Welcome to our weekly State of the Markets (SOTM) video analysis. Within this week’s episode we discuss all macor-fundamentals surrounding the economy to better understand where the equity markets may be heading in 2019. Please click the following link to review the SOTM and for the sake of streamlining, we have offered a segmented outline for revisiting in the future.
- Discussion on the latest Bed Bath & Beyond (BBBY) results which were found to have the lowest gross margins since the 1990s. Sales fell 11% YOY, while earnings beat the consensus analysts’ estimates. Below is a screenshot from the quarterly transcript, denoting -1.4% YOY SSS decline.
- Activist investors underlying the share price with the hopes of ousting CEO/management. CEO Temeras suggests company will reduce couponing.
- Macy’s (M), J.C. Penny (JCP) and Kohl’s (KSS) have similar problems as BBBY. Foot traffic is troubling. Macy’s annual sales back at 2009 levels. (0-14 minutes in)
- Bloomberg department store sales index shows worst performance since 2017. If Macy’s has one bad quarter/miss, share price could drop to $17s. What happens to some of these retailers when a recession comes to pass.
- Discussion on the consumer and the market’s reliance on consumer spending and retailing. Online sales have syphoned a good deal of sales from brick & mortar retailers. Department store retailers have seen declining growth YOY while Online retailers like Amazon (AMZN) are still growing at double -digits.
- March retail sales showed growth of 2.2% YOY, slower than the 3.5% annual pace in 2018. (14-20 minutes in)
- Inflation is impossible and is better understood using the term “reflation“. All rates eventually go to ZERO!
- Consumer driven economies fail to achieve inflation. Since the 1980s, the U.S. has been a consumer-centric economy.
- Since the 1980s and through the turn of the century, technology has helped to reduce inflation probabilities as technology came to the forefront. Additionally, the rise of the Chinese consumer, has caused deflation around the globe.
- Quarter century has passed with low inflation.
- Price discovery through the introduction of mobile computing & retailing has served to drive prices lower in the 21st century. (20-36 minutes in)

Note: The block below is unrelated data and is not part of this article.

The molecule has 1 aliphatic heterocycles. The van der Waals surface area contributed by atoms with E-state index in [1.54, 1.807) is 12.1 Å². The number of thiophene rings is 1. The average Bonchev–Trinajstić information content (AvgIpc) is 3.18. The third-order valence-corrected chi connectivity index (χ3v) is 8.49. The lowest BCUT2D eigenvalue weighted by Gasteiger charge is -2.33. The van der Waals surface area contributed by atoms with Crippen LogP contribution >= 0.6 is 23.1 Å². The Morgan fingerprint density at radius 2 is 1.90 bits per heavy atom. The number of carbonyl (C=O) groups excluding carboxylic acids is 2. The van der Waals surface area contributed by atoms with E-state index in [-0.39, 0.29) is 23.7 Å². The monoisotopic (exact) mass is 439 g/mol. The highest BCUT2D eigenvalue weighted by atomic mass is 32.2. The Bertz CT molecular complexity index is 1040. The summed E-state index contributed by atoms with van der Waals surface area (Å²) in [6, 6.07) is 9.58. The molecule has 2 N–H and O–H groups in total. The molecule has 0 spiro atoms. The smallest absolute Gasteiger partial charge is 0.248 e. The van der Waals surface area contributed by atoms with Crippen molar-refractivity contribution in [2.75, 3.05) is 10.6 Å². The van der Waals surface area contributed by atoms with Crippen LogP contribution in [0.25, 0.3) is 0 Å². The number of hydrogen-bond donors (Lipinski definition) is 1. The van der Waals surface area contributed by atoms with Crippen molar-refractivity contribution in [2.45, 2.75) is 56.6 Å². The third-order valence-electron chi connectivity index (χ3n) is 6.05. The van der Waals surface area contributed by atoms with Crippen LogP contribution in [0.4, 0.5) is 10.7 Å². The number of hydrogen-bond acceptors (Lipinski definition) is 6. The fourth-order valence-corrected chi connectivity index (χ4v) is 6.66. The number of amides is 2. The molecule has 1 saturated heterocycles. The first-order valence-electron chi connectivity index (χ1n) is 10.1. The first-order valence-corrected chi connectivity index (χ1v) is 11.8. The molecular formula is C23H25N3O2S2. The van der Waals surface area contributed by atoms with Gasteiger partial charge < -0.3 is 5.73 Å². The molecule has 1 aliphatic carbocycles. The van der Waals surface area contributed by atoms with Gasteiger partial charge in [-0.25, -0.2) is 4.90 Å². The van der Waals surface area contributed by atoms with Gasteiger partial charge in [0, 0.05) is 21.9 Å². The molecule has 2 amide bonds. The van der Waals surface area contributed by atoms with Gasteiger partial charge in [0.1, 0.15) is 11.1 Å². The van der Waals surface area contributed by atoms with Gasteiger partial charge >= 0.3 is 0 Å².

- Recession discussion. Possible, but improbable for 2019.
- Debt to income ratio at best level in decades. Wages are rising while delinquency rates are falling for most major debt categories.
- A recession must be separated from an assumption of how the equity market will perform under such economic conditions. The higher the market valuation going into a recession, the greater the magnitude of a market decline during a recession.
- Next recession, all else considered on par with current conditions, recession should prove shallow and with short duration.
- Although EPS forecast have continued to decline for the Q1 period, GDP forecast have been rising. (36-47 minutes in)
- Economy looks to have trough in Q1 with housing showing signs of rebounding. Mortgage rates have declined nearly a point since November 2018. Mortgage applications have been surging since March with New home sales surging in March on a MoM basis and up YOY.
- Shipping indexes showing signs of life as the BDI and HSI have risen of late. (47-54 minutes in)
- Low volatility has persisted in the Q1 period. VIX Futures are set to expire/roll next week Tuesday. VXXB will revert to its former ticker symbol VXX on May 2nd. Contango has been building and suppressing price appreciation throughout the current m1 futures cycle. TVIX hit all-time trading price low.
- Friday sees a typical melting in the VIX, as hedges are removed going into the weekend. However, this Friday’s bank earnings may prove to impact hedging activities.
- Next week only 4 trading days. (54-101 minutes in)
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Hi Wayne, Seth , I enjoyed SOM this week. I especially liked the chart of PCE inflation chart over the last 25 years from market watch. If the inflation has been consistently below the target over the last twenty years doesn’t this show two things:
1. How hard it is for central banks to control inflation using monetary policy.
2. The Fed and other central banks have historically over tightened and inflation never stayed above target for very long and have at least contributed to many of the recessions we have witnessed over the last twenty years and have barely ever created a soft landing for the economy.
I’m not into Fed bashing as I recognise that their job is extremely hard. Just wondering to what extent central banks should be interfering with the economy
Short answer, yes! The economy would naturally regulate itself based on supply and demand. But there is little incentive to allow that in a capitalist system that begs of increasing profitability to perpetuate growth to “what end”. We can only really hypothesize what the economy would be like absent central bank involvement and for that I’m forced to appreciate and recognize that we don’t have the right answer for the economy absent a Fed involvement, just ideas to contemplate. Unless one day… 😉